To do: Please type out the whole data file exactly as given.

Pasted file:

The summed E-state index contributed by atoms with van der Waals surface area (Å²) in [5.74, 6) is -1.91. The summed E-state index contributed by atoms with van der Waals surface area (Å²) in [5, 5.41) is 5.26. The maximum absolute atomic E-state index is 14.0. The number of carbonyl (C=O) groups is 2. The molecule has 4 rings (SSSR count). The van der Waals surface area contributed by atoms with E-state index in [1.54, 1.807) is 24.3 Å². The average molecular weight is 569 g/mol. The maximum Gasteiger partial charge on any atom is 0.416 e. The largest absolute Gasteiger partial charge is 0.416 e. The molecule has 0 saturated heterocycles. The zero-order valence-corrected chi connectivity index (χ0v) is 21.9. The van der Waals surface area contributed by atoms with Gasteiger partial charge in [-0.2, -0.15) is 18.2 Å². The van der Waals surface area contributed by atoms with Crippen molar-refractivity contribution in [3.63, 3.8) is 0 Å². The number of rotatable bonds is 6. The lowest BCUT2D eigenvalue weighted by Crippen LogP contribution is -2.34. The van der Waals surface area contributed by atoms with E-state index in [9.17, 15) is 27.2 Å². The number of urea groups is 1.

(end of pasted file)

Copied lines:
The summed E-state index contributed by atoms with van der Waals surface area (Å²) in [5.74, 6) is -1.91. The summed E-state index contributed by atoms with van der Waals surface area (Å²) in [5, 5.41) is 5.26. The maximum absolute atomic E-state index is 14.0. The number of carbonyl (C=O) groups is 2. The molecule has 4 rings (SSSR count). The van der Waals surface area contributed by atoms with E-state index in [1.54, 1.807) is 24.3 Å². The average molecular weight is 569 g/mol. The maximum Gasteiger partial charge on any atom is 0.416 e. The largest absolute Gasteiger partial charge is 0.416 e. The molecule has 0 saturated heterocycles. The zero-order valence-corrected chi connectivity index (χ0v) is 21.9. The van der Waals surface area contributed by atoms with Gasteiger partial charge in [-0.2, -0.15) is 18.2 Å². The van der Waals surface area contributed by atoms with Crippen molar-refractivity contribution in [3.63, 3.8) is 0 Å². The number of rotatable bonds is 6. The lowest BCUT2D eigenvalue weighted by Crippen LogP contribution is -2.34. The van der Waals surface area contributed by atoms with E-state index in [9.17, 15) is 27.2 Å². The number of urea groups is 1.